Origin of Lesser White-fronted Geese causes debate
Lesser White-fronted Geese in Gloucestershire, Kent and Yorkshire have been drawing crowds this winter, but the odds are against them being considered wild birds by the records committees.
One arrived at Oare Marshes, Kent, on 15 December 2023. Aged as an adult by its white forehead, dark belly markings and square-tipped upperpart feathers, it went on to commute between the reserve and Shellness, on the Isle of Sheppey.
Another adult Lesser White-fronted Goose turned up at Adwick Washlands RSPB, South Yorkshire, on 19 January.
These reports follow sightings of an adult at the species' former British hot-spot at Slimbridge, Gloucestershire, since October 2023. This is considered likely to have been the same escaped bird noted with Canada Geese in Wiltshire almost a month beforehand.
Like the Yorkshire bird, the Lesser White-fronted Goose in Kent has been consistently in the company of Greylags (Alex Perry).
Although the most recent birds are unringed and fully winged, their association with naturalised Greylag Geese instantly dampens their chances when it comes to assessment by the British Birds Rarities Committee (BBRC). Being adults is not against them, as young geese usually accompany experienced parents on their first migration and vagrancy of adult geese has long been accepted, with lone older birds routinely getting caught up in migrating flocks of other species and solid proof of the phenomenon through ring-reading.
With multiple escaped Lesser White-fronts known to be present in Britain for a number of years, realistic candidates for acceptance as wild birds are likely to be those tied to flocks of expected carrier species. In the past, apparently wild individuals have arrived with flocks of Russian White-fronted Geese and Taiga Bean Geese. These birds will have migrated from areas where wild Lesser White-fronted Geese, or those from reintroduction projects in Fennoscandia, could have joined them and continued to Britain in their company.
A well-known adult already assessed by BBRC and placed on Category E (which houses records of apparent escapes) followed Pink-footed Geese between Yorkshire, Lancashire and Norfolk between 2019 and March 2023.
While Pink-feet bound for Iceland and Greenland are not the most inspiring carrier species for wild Lesser White-fronted Geese, BBRC has accepted individuals travelling with this species before. It was the fact that the individual oversummered with naturalised Greylags in Yorkshire that doomed it to Category E.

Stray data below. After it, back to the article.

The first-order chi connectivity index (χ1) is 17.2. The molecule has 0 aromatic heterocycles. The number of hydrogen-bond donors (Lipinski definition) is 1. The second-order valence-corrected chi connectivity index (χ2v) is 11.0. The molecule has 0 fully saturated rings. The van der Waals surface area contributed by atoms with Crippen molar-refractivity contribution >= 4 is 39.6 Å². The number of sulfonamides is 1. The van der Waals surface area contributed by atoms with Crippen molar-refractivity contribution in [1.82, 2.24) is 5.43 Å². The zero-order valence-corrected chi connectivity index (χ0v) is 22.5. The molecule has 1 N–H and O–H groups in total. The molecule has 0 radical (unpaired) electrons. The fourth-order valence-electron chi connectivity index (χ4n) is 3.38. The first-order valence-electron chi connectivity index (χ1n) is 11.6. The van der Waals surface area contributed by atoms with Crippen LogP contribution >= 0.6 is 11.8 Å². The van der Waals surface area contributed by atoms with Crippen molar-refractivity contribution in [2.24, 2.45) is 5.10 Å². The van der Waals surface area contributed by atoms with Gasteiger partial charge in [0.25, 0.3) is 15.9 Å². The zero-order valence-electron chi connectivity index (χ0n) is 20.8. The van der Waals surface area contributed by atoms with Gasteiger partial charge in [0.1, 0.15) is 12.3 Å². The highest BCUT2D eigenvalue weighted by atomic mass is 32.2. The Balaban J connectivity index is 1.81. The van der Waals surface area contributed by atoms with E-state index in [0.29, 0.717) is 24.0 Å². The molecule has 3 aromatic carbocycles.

Poor winter for wild geese
Not helping the case of the most recent Lesser White-fronts, winter 2023-24 has been a generally disappointing one for wild geese, with no fierce cold snaps driving herds from the Continent. Numbers of Russian White-fronted Geese have been unremarkable across the board and Tundra Bean Goose has been stubbornly scarce, while Taiga Beans continue their steady decline on the two traditional wintering grounds. Only two Taigas made a brief appearance in east Norfolk in December, where the formerly significant Yare Valley population hosted a Lesser White-fronted Goose in the winters of 2010-11 and 2011-12.
Once a regular tag-along with Russian White-fronted Geese in Britain and the near-Continent, records of acceptable Lesser White-fronts have sharply declined. The species was a frequent fixture with the large flocks of Russian White-fronts at Slimbridge until the late 1990s. However, only five apparently wild birds are on the national record books for this century, the most recent being a first-winter at Burgh-by-Sands, Cumbria, with Pink-footed Geese on 8 January 2019.
In the company of naturalised geese in a largely mild winter, it is unlikely that any of the current birds, all still present in late January, will convince BBRC that they are of wild origin.